Abraham Lincoln Co-Founded A Bar. Here's What We Know About It

Abraham Lincoln was a great many things. And before he was president, he held a very different job dedicated to serving the people: that of bar owner.

Lincoln came home from serving in the Black Hawk War, the war between the United States and Native Americans, he was kind of lost and was thinking of maybe becoming a blacksmith, writes Vintage News. But then he met William Berry and they decided to open a general store in New Salem, Il. they called it the Berry-Lincoln Grocery.

According to the Chicagoist, stores were allowed to sell larger quantities of alcohol for drinking off-site, however, they needed to get a license for people to drink inside their store. Berry and Lincoln were granted a tavern license which cost $7. Berry took charge of getting the license. At the store, which called a grocery in those days, Berry and Lincoln sold a variety of brandy flavors. They had apple brandy, peach brandy, and even French brandy. They also sold wine, rum, and two kinds of gin, writes the University of Michigan.

Lincoln wasn't much interested in tending bar. Lincoln New Salem explains that Honest Abe was more focused on serving as postmaster, and helmed the store's post office. The Berry-Lincoln Grocery did fine. But soon things changed.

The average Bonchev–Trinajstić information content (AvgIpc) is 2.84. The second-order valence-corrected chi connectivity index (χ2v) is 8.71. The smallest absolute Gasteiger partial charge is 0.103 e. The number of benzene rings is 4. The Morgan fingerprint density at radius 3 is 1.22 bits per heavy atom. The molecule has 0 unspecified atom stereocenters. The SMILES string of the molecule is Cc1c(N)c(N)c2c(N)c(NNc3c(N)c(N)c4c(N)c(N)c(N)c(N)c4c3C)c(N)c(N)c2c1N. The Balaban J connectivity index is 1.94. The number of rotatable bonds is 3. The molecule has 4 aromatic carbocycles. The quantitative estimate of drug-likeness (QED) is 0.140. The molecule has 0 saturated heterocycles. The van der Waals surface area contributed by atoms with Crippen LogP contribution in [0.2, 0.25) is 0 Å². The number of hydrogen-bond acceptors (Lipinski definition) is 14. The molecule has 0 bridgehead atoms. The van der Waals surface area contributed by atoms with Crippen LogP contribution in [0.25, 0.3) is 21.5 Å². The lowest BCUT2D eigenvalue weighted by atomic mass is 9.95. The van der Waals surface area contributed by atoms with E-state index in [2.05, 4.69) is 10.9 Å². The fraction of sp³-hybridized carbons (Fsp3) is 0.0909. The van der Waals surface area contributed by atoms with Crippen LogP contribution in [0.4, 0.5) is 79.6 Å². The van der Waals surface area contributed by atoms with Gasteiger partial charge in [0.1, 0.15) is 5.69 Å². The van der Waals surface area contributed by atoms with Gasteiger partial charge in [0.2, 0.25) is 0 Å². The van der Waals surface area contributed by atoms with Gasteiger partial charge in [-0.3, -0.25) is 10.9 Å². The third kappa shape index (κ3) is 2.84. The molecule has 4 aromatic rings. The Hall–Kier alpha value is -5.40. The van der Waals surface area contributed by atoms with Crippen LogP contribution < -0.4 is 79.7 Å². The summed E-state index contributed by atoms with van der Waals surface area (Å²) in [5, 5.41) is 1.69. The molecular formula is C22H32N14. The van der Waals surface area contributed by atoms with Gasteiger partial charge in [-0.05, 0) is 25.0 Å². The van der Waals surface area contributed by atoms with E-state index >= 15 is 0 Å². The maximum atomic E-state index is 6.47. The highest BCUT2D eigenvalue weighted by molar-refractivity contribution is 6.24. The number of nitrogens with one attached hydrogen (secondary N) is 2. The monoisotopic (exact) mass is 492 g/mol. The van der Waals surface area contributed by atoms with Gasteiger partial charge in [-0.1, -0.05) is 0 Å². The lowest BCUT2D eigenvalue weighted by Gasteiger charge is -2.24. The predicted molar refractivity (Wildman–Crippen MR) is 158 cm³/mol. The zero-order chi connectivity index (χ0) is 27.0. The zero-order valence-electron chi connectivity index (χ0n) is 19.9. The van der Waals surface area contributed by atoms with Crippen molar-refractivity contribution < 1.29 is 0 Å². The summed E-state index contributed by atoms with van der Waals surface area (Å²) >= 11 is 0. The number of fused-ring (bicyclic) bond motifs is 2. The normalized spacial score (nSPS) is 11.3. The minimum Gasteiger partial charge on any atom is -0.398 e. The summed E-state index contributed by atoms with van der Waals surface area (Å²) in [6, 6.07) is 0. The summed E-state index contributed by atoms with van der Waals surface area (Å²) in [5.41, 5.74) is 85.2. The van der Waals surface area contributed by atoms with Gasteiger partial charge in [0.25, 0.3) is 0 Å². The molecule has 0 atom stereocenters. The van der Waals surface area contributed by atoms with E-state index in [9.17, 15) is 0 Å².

Bartending was not his passion

It turned out Berry was an alcoholic who took advantage of the store's license to sell drinks, per the Chicagoist. He'd drink while working and was sometimes too drunk to function so Lincoln took more and more responsibility. Soon, the store, and the partners, took in more debt.

Eventually, Lincoln sold his interest in the store to Berry in 1833, but when Berry died just two years later, Lincoln inherited the business's debts. The Vintage News writes Lincoln was only able to pay these back when he was elected to Congress in 1847.

In the end, Lincoln left the service industry altogether. He became a lawyer and eventually a politician, en route to a historic presidency which brought us such hits as the creation of the Secret Service and most importantly, the signing of the Emancipation Proclamation, which freed slaves, at least on paper.

Many American historical figures were involved in the alcohol industry. George Washington owned the largest whiskey distillery, per Mount Vernon's official website, and according to Monticell's website, Thomas Jefferson was fascinated with beer brewing (Sam Adams, though, was not a brewer; he made malt for breweries). Lincoln, however, and his ties to liquor, often slides under the radar. Now we know where he probably learned the chops to work with people from all backgrounds.